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That said, using a 530 pound motorcycle to traverse a rocky ravine is like using a pipe wrench to repair a Swiss watch. I watched the video of Piero Sembenini riding the AT on the trials course in Italy and concede that it is possible, but it doesn't change the fact that there are better tools for the job. If you need a Honda trials bike, get a Montesa Cota.
Makes sense apart from what you said above. Adventure riding is just that, you don't always get to decide where you might end up and rocky mountains, steep ravines, thick sandy area's etc are par for the course. Saying there are better bikes for the job is a bit silly as none can generally ride for 400km off-road on such adventures apart from bikes designed to do just that. If you take Piero Sembenini's example he was basically showing a condensed version on what you may encounter and what the AT is capable of in such situations.

If you don't intend on using the AT in real off-road scenario's then that is fine but some of us undoubtedly will. I see people getting stuck and dropping their GS's, KTM's etc in such situations as I described above all the time, it's part of the fun of riding on an adventure and it's perfectly acceptable of these type of motorcycles.
 

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We live in different worlds Marsbeetle, and not just geographically. In mine, off-highway "adventure" riding is largely done on double track and where a jeep has been, a motorcycle can go, usually with less drama. In my world, adventure bike riders tend to be older, more careful of themselves and their bikes, so more inclined to take the long way around the ravine. And if they decide the ravine had to be traversed they might go back for their trials bike. As an example; I can't recall seeing a used adv bike advertised for sale as showing the effects of hard off-road use. (Not saying they don't exist, only that they aren't openly advertised for sale as such.)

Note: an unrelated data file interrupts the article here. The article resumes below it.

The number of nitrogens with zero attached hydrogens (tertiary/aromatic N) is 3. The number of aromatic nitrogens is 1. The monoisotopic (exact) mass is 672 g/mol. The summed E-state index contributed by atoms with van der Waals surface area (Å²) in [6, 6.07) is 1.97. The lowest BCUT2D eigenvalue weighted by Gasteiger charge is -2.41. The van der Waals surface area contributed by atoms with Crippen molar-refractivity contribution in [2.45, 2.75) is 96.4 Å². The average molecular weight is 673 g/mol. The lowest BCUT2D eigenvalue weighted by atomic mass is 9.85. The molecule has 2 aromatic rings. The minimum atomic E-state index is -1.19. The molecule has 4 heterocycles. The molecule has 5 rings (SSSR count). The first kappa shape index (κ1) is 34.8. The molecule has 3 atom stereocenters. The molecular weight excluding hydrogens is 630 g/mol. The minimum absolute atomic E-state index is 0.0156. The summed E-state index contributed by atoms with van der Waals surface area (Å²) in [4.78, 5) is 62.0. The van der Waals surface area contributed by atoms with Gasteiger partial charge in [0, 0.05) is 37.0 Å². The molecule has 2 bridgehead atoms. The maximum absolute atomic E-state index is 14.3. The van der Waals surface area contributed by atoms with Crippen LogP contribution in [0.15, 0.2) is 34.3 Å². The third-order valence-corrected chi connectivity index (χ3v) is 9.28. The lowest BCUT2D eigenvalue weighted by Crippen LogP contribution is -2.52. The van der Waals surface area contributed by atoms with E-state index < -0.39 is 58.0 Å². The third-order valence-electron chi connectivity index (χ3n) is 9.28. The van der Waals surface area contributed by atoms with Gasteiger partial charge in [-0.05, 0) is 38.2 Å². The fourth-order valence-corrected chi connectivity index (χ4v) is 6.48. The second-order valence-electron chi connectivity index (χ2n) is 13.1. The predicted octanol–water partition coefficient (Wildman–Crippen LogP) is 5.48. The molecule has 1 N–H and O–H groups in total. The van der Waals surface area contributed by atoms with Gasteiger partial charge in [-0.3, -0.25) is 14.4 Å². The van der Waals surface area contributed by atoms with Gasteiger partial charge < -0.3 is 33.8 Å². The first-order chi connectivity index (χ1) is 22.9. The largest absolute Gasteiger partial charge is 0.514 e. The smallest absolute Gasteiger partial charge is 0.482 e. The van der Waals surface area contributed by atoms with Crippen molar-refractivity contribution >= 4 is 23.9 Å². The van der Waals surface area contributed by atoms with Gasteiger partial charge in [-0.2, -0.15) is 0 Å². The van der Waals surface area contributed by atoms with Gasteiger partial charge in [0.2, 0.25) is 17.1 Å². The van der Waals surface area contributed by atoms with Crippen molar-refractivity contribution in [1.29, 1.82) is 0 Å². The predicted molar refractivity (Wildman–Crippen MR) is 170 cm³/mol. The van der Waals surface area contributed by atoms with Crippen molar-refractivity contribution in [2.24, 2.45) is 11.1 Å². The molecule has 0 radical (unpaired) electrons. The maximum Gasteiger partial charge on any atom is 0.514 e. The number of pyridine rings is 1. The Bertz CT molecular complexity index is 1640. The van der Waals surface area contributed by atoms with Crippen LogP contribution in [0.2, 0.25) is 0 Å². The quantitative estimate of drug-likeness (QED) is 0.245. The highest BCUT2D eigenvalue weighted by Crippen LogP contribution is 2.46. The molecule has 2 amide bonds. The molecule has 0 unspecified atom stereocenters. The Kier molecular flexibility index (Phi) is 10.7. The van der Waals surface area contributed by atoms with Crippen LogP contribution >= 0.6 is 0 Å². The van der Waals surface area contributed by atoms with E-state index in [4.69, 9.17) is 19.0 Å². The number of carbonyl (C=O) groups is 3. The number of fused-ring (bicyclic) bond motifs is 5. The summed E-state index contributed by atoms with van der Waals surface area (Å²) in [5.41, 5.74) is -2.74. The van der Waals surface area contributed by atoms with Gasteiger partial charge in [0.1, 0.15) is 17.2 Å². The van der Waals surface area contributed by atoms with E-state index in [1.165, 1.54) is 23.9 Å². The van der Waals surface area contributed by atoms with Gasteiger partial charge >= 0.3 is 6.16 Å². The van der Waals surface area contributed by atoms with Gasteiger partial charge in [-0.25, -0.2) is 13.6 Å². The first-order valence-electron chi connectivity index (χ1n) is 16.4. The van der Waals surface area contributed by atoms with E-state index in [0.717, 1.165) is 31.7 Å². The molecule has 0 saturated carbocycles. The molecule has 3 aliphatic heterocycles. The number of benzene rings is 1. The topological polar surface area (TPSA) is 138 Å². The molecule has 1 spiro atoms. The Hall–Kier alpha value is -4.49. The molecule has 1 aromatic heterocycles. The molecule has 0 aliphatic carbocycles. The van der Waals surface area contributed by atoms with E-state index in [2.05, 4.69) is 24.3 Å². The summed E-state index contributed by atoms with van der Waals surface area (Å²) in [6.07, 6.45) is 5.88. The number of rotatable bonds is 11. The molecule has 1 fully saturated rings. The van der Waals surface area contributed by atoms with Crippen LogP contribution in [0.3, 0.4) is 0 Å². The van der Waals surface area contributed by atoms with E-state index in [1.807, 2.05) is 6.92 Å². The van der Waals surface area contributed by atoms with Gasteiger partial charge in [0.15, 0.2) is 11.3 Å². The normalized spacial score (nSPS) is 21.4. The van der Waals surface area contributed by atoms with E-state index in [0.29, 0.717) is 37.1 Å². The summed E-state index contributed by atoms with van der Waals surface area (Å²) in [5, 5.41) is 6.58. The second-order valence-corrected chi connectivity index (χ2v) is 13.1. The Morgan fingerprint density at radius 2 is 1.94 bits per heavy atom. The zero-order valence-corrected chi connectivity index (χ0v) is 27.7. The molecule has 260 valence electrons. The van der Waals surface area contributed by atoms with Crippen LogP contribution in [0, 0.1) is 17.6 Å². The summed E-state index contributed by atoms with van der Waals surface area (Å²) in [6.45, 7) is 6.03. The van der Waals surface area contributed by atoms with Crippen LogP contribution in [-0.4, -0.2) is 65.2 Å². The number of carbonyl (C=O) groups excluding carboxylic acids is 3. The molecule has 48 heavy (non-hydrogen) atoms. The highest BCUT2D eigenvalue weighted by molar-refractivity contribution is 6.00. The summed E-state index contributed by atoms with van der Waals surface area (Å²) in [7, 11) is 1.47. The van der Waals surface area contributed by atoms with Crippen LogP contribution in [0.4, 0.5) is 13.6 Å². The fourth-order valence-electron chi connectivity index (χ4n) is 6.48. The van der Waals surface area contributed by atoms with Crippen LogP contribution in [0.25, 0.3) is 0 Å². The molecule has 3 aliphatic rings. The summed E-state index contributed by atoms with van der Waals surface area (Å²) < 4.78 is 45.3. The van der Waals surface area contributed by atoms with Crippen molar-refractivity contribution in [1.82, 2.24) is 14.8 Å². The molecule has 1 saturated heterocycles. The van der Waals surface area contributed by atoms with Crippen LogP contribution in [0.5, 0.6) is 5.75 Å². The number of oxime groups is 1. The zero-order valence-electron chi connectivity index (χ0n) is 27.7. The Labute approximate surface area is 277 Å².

You describe what I would call either "cross country" or "trail" riding. That still goes on in the U.S. but it's most often done on mid-size dual sport bikes - usually equipped with large "desert" fuel tanks for longer journeys. The riders are younger, more fit and willing to tackle rocky ravines. ( :crying: Wistfuly drying a tear now for the good old days.) It's not uncommon to see dual sport bikes advertised for sale in battle scared condition.